|2012 06 20 Press Release: Closure of Refugee Reception Centre - LRC files court application|
For Immediate Release: Wednesday 20 June 2012
On behalf of the Scalabrini Centre, the Legal Resources Centre (LRC) yesterday filed an application in the Western Cape High Court in Cape Town.
Part A of the application seeks an urgent order directing the Department of Home Affairs (DHA) to ensure that a Refugee Reception Office remains open and fully functional within the Cape Town Metropolitan Municipality. This will enable new applicants for asylum to make applications for and be issued with section 22 permits.
Part B of the application asks the court for an order declaring the DHA's decision to close the Cape Town Refugee Reception Office (CTRRO) to new applicants for asylum to be unlawful and be reviewed and set aside.
In her founding affidavit, Miranda Madikane, the Director of the Scalabrini Centre, said the DHA's decision was taken despite the fact that there is no alternative office for the provision of such services in the Western Cape, and that there are no plans to establish an alternative office for the provision of such services in the province.
The decision was also taken without any form of proper public consultation and despite the fact that the Eastern Cape High Court has already ruled that unless the Standing Committee is consulted in respect of such a decision, it is unlawful.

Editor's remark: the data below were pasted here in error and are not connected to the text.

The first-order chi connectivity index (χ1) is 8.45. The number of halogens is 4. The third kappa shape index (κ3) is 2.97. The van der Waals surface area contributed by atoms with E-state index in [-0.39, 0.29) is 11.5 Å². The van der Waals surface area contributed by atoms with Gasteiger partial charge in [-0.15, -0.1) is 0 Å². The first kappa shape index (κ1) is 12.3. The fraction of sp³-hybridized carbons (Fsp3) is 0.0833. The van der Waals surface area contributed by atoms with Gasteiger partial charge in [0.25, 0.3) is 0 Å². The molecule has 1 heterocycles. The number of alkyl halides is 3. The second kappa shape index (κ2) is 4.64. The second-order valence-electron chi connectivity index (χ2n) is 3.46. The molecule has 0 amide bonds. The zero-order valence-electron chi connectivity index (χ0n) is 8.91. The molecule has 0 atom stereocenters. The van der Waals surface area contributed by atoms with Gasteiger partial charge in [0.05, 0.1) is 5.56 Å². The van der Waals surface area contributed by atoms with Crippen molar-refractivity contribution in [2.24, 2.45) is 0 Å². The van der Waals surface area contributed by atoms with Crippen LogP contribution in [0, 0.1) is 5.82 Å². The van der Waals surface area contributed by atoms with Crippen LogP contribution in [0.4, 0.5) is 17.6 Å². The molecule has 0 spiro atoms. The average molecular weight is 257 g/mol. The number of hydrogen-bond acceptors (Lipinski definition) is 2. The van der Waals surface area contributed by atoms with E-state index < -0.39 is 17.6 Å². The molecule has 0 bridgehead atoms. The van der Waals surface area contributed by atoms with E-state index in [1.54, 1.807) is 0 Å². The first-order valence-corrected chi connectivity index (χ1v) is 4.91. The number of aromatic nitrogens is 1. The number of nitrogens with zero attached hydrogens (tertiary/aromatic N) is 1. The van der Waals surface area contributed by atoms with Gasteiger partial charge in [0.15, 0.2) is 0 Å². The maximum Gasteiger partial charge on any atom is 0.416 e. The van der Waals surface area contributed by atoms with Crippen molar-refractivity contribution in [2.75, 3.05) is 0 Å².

"As things stand, the CTRRO is the only place in the Western Cape at which asylum-seekers may apply for asylum. The CTRRO has fulfilled this function since 2000.
In the first four months of this year, the CTRRO received 5 946 new applications for asylum. That amounts to 1500 per month or 18 000 per year," Madikane said.
It is feared that this closure is a part of a pattern of country-wide conduct by the DHA which has had and will continue to have significant negative effects on the ability of asylum-seekers to exercise their statutory and constitutional rights to apply for asylum.
William Kerfoot, an LRC attorney in Cape Town said "at many levels there appears to be a crackdown on asylum-seekers and refugees. Last year asylum- seekers were denied assistance for not having asylum transit permits and many asylum-seekers were unlawfully arrested upon receiving negative results from the Refugee Appeal Board or the Standing Committee for Refugee Affairs.
"Generally there has been failure to provide identity and travel documents for refugees and asylum-seekers. There has also been harassment of foreign owners of spaza shops and small businesses," he said.
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